• If you are lying there and not going to sleep, try a relaxation exercise. See our topic Stress and relaxation.
  • Have a hot bath.
  • If you can't sleep, get up and do something for a while and try again, but don't have a cup of tea or coffee. Herbal tea might be better, but check, as some herbal teas can keep you awake too.
  • Write your thoughts down. You could write about things that are worrying you; this helps to 'get them out'. You might like to write a list of things you need to do that you keep thinking about.
  • Have a hot milk drink. Hot milk has natural sedative compounds in it.
  • Try visualisations including something peaceful or boring. Find something you like and imagine making your dream object. For example, if you are into bikes, imagine building a dream bike. Start with the wheels, but spend as long as you can on the small details, then move onto the spokes, etc.
  • Quit smoking - nicotine can contribute to sleep loss.

Don't

  • Read or work in bed during the day.
  • Play computer games in bed.
  • Watch TV or DVDs in bed.
  • Take phone calls or texts from friends at night, it can lead to sleeplessness. If they insist on calling or texting, just turn your phone off.
  • Sleep during the day. If you are very tired, make it a short nap (about 45 minutes), not a long sleep.
  • Exercise strenuously in the evening.
  • Eat heavily or drink caffeinated beverages in the late afternoon or at night.

What about sleeping pills?

Many people use sleeping pills to help them sleep.

  • They can be useful if only used for a day or so, but if you use them for more than a few days, the next few nights when you try to sleep without them can be very difficult.
  • Your sleep might be more disturbed than before you used them if you have become dependent on them.
  • Ask your doctor how best to use sleeping tablets safely.

Some people find herbal sleeping tablets useful, but again check carefully to make sure that they are safe, and use them only for a few days to break a pattern of sleeping badly.

If the reason you are not sleeping well is because you are depressed, then doing something about the depression is likely to improve your sleep a lot. Talk to your doctor or a health professional about how you feel.

If you decide to use sleeping tablets, you need to work on your sleep habits at the same time so that you go on sleeping well once you stop taking the tablets. Try the ideas listed above.

Insomnia and stress

One major cause of sleeplessness is stress and living with high levels of anxiety or worry in your life. Stress can be very disruptive to your sleep, as you can spend hours lying in bed thinking about what is stressing you out, which tenses your body up and stops you from getting to sleep. Recognising that you are stressed and learning ways of dealing with it might help you.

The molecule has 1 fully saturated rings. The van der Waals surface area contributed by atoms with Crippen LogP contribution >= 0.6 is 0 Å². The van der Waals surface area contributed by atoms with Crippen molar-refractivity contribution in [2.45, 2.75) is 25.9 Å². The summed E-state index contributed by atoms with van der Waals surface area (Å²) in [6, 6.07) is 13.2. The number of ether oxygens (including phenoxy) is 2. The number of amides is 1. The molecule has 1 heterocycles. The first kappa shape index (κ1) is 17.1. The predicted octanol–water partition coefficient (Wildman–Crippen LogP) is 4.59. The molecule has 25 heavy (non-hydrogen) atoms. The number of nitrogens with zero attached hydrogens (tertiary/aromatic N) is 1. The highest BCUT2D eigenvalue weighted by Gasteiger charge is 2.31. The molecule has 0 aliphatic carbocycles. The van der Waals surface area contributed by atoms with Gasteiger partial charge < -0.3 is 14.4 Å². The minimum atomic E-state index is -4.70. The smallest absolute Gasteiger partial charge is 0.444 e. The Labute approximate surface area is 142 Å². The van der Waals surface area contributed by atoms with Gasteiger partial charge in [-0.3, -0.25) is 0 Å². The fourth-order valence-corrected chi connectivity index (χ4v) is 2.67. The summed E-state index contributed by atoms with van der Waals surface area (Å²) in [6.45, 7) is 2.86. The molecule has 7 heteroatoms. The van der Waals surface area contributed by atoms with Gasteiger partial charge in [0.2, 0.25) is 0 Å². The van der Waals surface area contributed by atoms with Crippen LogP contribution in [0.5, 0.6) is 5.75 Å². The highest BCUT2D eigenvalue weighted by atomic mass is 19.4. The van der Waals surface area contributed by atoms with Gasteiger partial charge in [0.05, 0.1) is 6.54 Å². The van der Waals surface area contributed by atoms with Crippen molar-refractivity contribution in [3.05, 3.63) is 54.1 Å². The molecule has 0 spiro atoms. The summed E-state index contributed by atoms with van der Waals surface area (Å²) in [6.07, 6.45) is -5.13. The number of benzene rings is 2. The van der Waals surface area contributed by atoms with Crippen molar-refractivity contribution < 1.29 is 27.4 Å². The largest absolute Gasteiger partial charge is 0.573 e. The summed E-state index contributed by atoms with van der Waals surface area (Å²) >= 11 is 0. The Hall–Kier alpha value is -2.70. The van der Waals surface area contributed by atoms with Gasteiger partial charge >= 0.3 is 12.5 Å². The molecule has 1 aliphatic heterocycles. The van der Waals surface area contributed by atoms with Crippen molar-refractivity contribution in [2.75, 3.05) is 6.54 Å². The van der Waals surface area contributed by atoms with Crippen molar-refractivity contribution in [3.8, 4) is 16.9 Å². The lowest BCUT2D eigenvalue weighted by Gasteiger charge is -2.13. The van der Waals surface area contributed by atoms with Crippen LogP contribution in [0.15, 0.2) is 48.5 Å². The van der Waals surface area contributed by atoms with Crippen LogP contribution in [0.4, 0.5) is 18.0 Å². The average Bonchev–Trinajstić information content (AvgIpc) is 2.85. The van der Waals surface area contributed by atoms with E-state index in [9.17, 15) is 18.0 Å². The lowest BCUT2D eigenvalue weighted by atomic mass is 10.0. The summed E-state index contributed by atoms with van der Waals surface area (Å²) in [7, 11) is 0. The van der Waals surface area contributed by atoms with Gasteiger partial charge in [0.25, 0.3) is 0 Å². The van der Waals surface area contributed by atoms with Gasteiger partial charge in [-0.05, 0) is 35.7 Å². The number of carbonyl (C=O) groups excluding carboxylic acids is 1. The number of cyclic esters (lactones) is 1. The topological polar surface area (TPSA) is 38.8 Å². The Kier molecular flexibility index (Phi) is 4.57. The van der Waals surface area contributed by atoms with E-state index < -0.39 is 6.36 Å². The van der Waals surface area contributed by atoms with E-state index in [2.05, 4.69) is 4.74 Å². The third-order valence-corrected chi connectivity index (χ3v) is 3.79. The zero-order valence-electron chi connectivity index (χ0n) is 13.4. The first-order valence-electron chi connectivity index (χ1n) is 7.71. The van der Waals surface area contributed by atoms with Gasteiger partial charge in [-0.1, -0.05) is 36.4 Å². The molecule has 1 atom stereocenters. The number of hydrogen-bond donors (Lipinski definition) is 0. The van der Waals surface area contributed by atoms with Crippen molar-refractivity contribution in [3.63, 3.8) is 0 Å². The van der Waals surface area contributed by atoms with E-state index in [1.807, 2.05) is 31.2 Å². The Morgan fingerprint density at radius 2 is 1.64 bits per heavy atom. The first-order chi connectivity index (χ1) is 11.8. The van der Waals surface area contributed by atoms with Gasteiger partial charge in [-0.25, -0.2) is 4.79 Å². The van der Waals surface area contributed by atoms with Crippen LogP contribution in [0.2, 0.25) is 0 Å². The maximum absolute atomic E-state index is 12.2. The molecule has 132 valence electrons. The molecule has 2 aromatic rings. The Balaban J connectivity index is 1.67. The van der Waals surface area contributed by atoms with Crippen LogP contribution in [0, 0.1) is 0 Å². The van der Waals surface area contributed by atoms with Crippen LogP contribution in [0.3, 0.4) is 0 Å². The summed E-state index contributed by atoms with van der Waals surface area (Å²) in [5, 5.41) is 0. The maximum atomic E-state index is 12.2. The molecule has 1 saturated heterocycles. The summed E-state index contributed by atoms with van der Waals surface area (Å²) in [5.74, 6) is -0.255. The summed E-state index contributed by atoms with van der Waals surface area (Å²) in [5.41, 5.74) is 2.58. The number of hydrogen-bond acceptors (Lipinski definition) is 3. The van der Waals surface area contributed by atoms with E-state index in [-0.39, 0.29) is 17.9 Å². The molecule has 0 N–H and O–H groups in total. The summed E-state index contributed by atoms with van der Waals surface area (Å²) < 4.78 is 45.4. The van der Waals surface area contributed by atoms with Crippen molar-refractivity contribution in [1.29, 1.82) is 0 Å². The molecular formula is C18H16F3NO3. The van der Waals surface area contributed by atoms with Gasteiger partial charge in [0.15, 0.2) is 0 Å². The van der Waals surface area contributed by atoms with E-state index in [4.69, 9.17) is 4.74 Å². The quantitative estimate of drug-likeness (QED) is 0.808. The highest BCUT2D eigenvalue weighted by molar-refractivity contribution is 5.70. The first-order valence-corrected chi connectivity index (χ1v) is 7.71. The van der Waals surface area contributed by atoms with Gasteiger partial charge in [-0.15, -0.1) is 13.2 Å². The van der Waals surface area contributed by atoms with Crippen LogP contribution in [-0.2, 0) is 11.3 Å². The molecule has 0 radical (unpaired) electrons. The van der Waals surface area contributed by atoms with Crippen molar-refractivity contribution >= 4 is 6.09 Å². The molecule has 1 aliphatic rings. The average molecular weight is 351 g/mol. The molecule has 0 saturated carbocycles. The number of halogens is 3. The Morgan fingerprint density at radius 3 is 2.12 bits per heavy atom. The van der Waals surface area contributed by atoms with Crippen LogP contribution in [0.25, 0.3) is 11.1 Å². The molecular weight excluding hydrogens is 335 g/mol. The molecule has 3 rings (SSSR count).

Writing is one way to combat this, especially if you find you are having repetitive thoughts:

  • Write down the jobs you need to do the next day. When you have a list next to the bed you might find you don't need to keep thinking about them. Or you can work out a number of things you need to do and just remember the number.
  • If you are having negative repetitive thoughts, keeping a diary can help you order your thoughts and 'get them out of your head'.

We have other examples of ways to relax in our topic Stress and relaxation.

Resources

South Australia

  • The Second Story Youth Health Service (TSS)
    - Central: 57 Hyde St, Adelaide
    - South: 50a Beach Rd, Christies Beach
    - North: 6 Gillingham Rd, Elizabeth
    - West: 51 Bower St, Woodville
  • Youth Healthline  1300 13 17 19 
  • Kids Helpline 1800 55 1800
  • School, TAFE or university counsellor
  • Local community health service
  • Your family doctor.

Australia

General

  • MoodGYM is a way for you to find out about depression and anxiety, and work through some of the symptoms.
    http://moodgym.anu.edu.au/
  • 'Living life to the full' is a free online course where you can learn about things like anxiety and unhelpful thinking. You do this by listening to audio and doing some writing.
    http://www.livinglifetothefull.com/elearning/

References

American Psychiatric Association. 'Diagnostic and Statistical Manual of Mental Disorders - IV', American Psychiatric Association Publication (1995).

Fredriksen K, Rhodes J, Reddy R and Way N. 'Sleepless in Chicago: Tracking the Effects of Adolescent Sleep Loss During the Middle School Years.' Child Development, January 2004; 75 (1): 84-95.

Johnson E, Roth T, Schultz L and Breslau N. 'Epidemiology of DSM-IV Insomnia in Adolescence: Lifetime Prevalence, Chronicity, and an Emergent Gender Difference'. Pediatrics, February 2006; 117(2): 247-e256.

Mant A, deBurgh S, Yeo G, Letton T and Shaw T. (1997). 'Anxiety and Insomnia, think twice before prescribing'. Royal College of General Practitioners.

Van den Bulck, J. Adolescent use of mobile phones for calling and for sending text messages after lights out: results from a prospective cohort study with a one-year follow-up. SLEEP, 2007; 30(9): 1220-1223.

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The information on this site should not be used as an alternative to professional care. If you have a particular problem, see a doctor, or ring the Youth Healthline on 1300 13 17 19 (local call cost from anywhere in South Australia).